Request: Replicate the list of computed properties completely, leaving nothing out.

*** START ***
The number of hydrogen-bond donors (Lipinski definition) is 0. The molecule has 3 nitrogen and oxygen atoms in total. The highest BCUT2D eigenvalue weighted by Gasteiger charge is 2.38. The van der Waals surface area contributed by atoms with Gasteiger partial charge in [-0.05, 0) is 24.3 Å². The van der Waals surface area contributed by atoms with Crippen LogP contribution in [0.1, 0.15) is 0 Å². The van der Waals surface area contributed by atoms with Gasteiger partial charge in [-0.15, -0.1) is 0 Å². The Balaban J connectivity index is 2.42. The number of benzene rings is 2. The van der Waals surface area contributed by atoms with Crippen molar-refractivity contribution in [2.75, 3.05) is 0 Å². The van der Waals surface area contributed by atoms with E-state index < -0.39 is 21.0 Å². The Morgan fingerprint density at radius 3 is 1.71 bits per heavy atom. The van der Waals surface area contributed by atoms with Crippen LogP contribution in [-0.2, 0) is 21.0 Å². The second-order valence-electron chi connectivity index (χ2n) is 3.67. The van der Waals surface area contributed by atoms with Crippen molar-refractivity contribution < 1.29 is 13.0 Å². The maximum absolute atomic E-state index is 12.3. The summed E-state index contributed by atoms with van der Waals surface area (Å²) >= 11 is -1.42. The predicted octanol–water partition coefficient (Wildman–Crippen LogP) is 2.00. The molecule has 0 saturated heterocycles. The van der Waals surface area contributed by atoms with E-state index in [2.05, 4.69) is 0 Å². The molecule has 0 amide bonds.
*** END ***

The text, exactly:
The number of hydrogen-bond donors (Lipinski definition) is 0. The molecule has 3 nitrogen and oxygen atoms in total. The highest BCUT2D eigenvalue weighted by Gasteiger charge is 2.38. The van der Waals surface area contributed by atoms with Gasteiger partial charge in [-0.05, 0) is 24.3 Å². The van der Waals surface area contributed by atoms with Crippen LogP contribution in [0.1, 0.15) is 0 Å². The van der Waals surface area contributed by atoms with Gasteiger partial charge in [-0.15, -0.1) is 0 Å². The Balaban J connectivity index is 2.42. The number of benzene rings is 2. The van der Waals surface area contributed by atoms with Crippen molar-refractivity contribution in [2.75, 3.05) is 0 Å². The van der Waals surface area contributed by atoms with E-state index < -0.39 is 21.0 Å². The Morgan fingerprint density at radius 3 is 1.71 bits per heavy atom. The van der Waals surface area contributed by atoms with Crippen LogP contribution in [-0.2, 0) is 21.0 Å². The second-order valence-electron chi connectivity index (χ2n) is 3.67. The van der Waals surface area contributed by atoms with Crippen molar-refractivity contribution < 1.29 is 13.0 Å². The maximum absolute atomic E-state index is 12.3. The summed E-state index contributed by atoms with van der Waals surface area (Å²) >= 11 is -1.42. The predicted octanol–water partition coefficient (Wildman–Crippen LogP) is 2.00. The molecule has 0 saturated heterocycles. The van der Waals surface area contributed by atoms with E-state index in [2.05, 4.69) is 0 Å². The molecule has 0 amide bonds.